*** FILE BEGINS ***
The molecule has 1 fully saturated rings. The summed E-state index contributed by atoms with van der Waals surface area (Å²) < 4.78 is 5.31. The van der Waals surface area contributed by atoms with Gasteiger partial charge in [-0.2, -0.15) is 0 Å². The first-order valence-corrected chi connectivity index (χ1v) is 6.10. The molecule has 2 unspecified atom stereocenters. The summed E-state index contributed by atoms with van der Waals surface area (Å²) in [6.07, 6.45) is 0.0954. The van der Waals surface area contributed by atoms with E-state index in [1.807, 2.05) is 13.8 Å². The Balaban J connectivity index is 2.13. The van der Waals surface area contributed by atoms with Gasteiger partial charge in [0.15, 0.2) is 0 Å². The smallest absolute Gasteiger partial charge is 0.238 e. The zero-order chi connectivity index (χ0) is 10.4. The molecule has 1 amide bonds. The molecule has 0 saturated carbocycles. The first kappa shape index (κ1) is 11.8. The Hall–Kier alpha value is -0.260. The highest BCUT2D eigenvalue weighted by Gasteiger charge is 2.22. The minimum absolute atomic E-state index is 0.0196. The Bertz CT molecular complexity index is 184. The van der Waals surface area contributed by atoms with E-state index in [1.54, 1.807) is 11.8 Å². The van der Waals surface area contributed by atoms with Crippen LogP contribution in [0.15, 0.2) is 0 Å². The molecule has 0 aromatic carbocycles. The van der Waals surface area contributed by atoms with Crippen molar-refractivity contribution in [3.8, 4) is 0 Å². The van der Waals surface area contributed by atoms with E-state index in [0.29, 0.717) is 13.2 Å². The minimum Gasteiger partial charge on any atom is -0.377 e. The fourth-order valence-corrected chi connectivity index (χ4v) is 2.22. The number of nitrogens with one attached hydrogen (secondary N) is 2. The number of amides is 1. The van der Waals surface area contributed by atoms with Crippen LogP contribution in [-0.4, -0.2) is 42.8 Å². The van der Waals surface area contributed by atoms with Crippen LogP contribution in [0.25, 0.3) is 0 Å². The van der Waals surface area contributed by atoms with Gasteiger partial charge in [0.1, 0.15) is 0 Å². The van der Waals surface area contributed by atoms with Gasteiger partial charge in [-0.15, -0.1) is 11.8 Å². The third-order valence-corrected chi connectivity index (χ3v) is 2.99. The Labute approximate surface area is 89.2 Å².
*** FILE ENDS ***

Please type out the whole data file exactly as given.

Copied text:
The molecule has 1 fully saturated rings. The summed E-state index contributed by atoms with van der Waals surface area (Å²) < 4.78 is 5.31. The van der Waals surface area contributed by atoms with Gasteiger partial charge in [-0.2, -0.15) is 0 Å². The first-order valence-corrected chi connectivity index (χ1v) is 6.10. The molecule has 2 unspecified atom stereocenters. The summed E-state index contributed by atoms with van der Waals surface area (Å²) in [6.07, 6.45) is 0.0954. The van der Waals surface area contributed by atoms with E-state index in [1.807, 2.05) is 13.8 Å². The Balaban J connectivity index is 2.13. The van der Waals surface area contributed by atoms with Gasteiger partial charge in [0.15, 0.2) is 0 Å². The smallest absolute Gasteiger partial charge is 0.238 e. The zero-order chi connectivity index (χ0) is 10.4. The molecule has 1 amide bonds. The molecule has 0 saturated carbocycles. The first kappa shape index (κ1) is 11.8. The Hall–Kier alpha value is -0.260. The highest BCUT2D eigenvalue weighted by Gasteiger charge is 2.22. The minimum absolute atomic E-state index is 0.0196. The Bertz CT molecular complexity index is 184. The van der Waals surface area contributed by atoms with E-state index in [1.54, 1.807) is 11.8 Å². The van der Waals surface area contributed by atoms with Crippen LogP contribution in [0.15, 0.2) is 0 Å². The molecule has 0 aromatic carbocycles. The van der Waals surface area contributed by atoms with Crippen molar-refractivity contribution in [3.8, 4) is 0 Å². The van der Waals surface area contributed by atoms with E-state index in [0.29, 0.717) is 13.2 Å². The minimum Gasteiger partial charge on any atom is -0.377 e. The fourth-order valence-corrected chi connectivity index (χ4v) is 2.22. The number of nitrogens with one attached hydrogen (secondary N) is 2. The number of amides is 1. The van der Waals surface area contributed by atoms with Crippen LogP contribution in [-0.4, -0.2) is 42.8 Å². The van der Waals surface area contributed by atoms with Crippen LogP contribution in [0.25, 0.3) is 0 Å². The van der Waals surface area contributed by atoms with Gasteiger partial charge in [0.1, 0.15) is 0 Å². The van der Waals surface area contributed by atoms with Gasteiger partial charge in [-0.15, -0.1) is 11.8 Å². The third-order valence-corrected chi connectivity index (χ3v) is 2.99. The Labute approximate surface area is 89.2 Å².